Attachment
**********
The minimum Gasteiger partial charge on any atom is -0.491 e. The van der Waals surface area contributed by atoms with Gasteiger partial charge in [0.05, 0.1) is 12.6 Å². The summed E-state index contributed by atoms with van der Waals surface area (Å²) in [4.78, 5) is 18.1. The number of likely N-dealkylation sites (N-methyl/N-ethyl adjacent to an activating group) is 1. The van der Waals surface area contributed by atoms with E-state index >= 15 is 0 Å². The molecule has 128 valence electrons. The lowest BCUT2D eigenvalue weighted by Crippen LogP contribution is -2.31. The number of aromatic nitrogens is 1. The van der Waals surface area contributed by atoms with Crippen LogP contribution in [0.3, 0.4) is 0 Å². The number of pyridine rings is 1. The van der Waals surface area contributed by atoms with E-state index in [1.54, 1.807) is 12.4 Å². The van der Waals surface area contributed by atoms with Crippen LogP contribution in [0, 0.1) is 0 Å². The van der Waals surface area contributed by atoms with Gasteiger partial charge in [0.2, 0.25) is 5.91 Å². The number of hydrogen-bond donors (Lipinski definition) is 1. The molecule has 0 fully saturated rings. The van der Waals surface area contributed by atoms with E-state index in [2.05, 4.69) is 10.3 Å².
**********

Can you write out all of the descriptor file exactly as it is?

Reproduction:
The minimum Gasteiger partial charge on any atom is -0.491 e. The van der Waals surface area contributed by atoms with Gasteiger partial charge in [0.05, 0.1) is 12.6 Å². The summed E-state index contributed by atoms with van der Waals surface area (Å²) in [4.78, 5) is 18.1. The number of likely N-dealkylation sites (N-methyl/N-ethyl adjacent to an activating group) is 1. The van der Waals surface area contributed by atoms with E-state index >= 15 is 0 Å². The molecule has 128 valence electrons. The lowest BCUT2D eigenvalue weighted by Crippen LogP contribution is -2.31. The number of aromatic nitrogens is 1. The van der Waals surface area contributed by atoms with Crippen LogP contribution in [0.3, 0.4) is 0 Å². The number of pyridine rings is 1. The van der Waals surface area contributed by atoms with E-state index in [1.54, 1.807) is 12.4 Å². The van der Waals surface area contributed by atoms with Crippen LogP contribution in [0, 0.1) is 0 Å². The van der Waals surface area contributed by atoms with Gasteiger partial charge in [0.2, 0.25) is 5.91 Å². The number of hydrogen-bond donors (Lipinski definition) is 1. The molecule has 0 fully saturated rings. The van der Waals surface area contributed by atoms with E-state index in [2.05, 4.69) is 10.3 Å².